ATLANTA — John Eastman, the lawyer who developed strategies to block certification of the 2020 election, is “probably a target” in the criminal investigation into efforts to overturn Donald J. Trump’s election loss in Georgia, one of Mr. Eastman’s lawyers said on Wednesday. Mr. Eastman spent the morning appearing before an Atlanta special grand jury looking into the matter.
The assertion that Mr. Eastman could face indictment in the Georgia case came from Harvey Silverglate, a well-known Boston-area criminal defense lawyer and civil liberties advocate who is representing Mr. Eastman.
Mr. Silverglate said that his client had not been identified as a target by Fulton County prosecutors in Atlanta, as a number of other pro-Trump figures have been, including Rudolph W. Giuliani, the former New York City mayor who served as Mr. Trump’s personal lawyer after the November 2020 election.
However, in a phone interview on Wednesday morning, Mr. Silverglate said of Mr. Eastman: “I think he’s probably a target, but I don’t think he’s a legitimate target,” adding that he believed Mr. Eastman had broken no laws in Georgia.
“I don’t think my client is going to be convicted of anything,” Mr. Silverglate said. “If he is indicted, a motion to dismiss will end the case.”
Understand Georgia’s Trump Election Investigation
Understand Georgia’s Trump Election Investigation
An immediate legal threat to Trump. Fani T. Willis, the Atlanta area district attorney, has been investigating whether former President Donald J. Trump and his allies interfered with the 2020 election in Georgia. The case could be one of the most perilous legal problems for Mr. Trump. Here’s what to know:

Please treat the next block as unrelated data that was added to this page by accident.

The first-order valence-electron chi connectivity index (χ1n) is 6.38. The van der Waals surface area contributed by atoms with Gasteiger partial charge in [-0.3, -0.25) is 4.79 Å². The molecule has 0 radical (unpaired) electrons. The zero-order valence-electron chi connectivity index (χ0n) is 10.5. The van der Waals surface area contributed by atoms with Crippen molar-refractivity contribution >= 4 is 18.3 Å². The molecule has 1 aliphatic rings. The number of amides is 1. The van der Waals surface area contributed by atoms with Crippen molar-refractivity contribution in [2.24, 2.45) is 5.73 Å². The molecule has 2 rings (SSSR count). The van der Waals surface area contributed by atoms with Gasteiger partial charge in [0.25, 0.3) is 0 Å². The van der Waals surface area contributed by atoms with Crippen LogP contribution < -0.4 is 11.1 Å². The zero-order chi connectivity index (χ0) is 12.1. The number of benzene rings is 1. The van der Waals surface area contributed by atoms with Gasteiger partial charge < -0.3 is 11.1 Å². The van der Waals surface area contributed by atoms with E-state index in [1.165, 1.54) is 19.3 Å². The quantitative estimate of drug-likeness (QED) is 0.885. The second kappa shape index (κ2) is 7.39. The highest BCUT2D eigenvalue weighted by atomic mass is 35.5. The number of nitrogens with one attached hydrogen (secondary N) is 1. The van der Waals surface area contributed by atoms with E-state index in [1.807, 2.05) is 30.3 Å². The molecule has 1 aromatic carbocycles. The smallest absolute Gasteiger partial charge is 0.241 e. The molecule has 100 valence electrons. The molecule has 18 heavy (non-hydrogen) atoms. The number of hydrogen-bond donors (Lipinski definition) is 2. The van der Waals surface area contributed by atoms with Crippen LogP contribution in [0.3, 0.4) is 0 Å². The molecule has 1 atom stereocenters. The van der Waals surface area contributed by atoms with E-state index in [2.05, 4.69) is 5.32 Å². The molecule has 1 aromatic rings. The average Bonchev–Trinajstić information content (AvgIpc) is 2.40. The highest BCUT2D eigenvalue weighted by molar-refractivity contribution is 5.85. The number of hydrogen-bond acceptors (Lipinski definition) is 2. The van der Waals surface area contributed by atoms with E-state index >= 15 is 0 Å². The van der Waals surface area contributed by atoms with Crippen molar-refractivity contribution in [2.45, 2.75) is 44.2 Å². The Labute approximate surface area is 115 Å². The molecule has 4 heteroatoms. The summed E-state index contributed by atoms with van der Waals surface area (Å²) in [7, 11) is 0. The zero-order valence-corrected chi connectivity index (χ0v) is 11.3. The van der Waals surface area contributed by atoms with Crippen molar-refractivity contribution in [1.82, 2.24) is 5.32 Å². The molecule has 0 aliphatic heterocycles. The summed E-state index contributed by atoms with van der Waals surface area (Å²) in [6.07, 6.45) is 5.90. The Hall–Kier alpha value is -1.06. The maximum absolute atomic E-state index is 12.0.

In a brief phone interview after he left the Fulton County courthouse — where he appeared behind closed doors in front of the special grand jury — Mr. Eastman said that he never sought to overturn the November 2020 election but rather was calling for investigations into what he described as “illegality” in the process.
“We really take issue with the district attorney’s office appearing, apparently, to criminalize contested legal theories,” he said. In a statement, Mr. Silverglate and another of Mr. Eastman’s lawyers, Charles Burnham, said they advised Mr. Eastman “to assert attorney client privilege and the constitutional right to remain silent where appropriate” in Wednesday’s grand jury appearance.
Mr. Eastman was an obscure conservative lawyer until he emerged as a central figure in efforts to keep Mr. Trump in power in 2020 by deploying slates of fake electors in a number of swing states. His testimony in the Georgia case was sought by Fani T. Willis, the Fulton County district attorney, who was considering bringing a multi-defendant racketeering or conspiracy case over what she has characterized as “any coordinated attempts to unlawfully alter the outcome of the 2020 elections in this state.”
Mr. Eastman appeared remotely before a Georgia State Senate panel on Dec. 3, 2020, and made a number of false claims about the election, among them asserting that “the number of underaged individuals who were allowed to register” in the state “amounts allegedly up to approximately 66,000 people.” (The Georgia Secretary of State’s office has said that only four people under 18 registered to vote and all four were 18 by the time they voted.)
Citing such bogus irregularities, Mr. Eastman said “the election can’t be validly certified” and the decision “devolves back to the legislature.”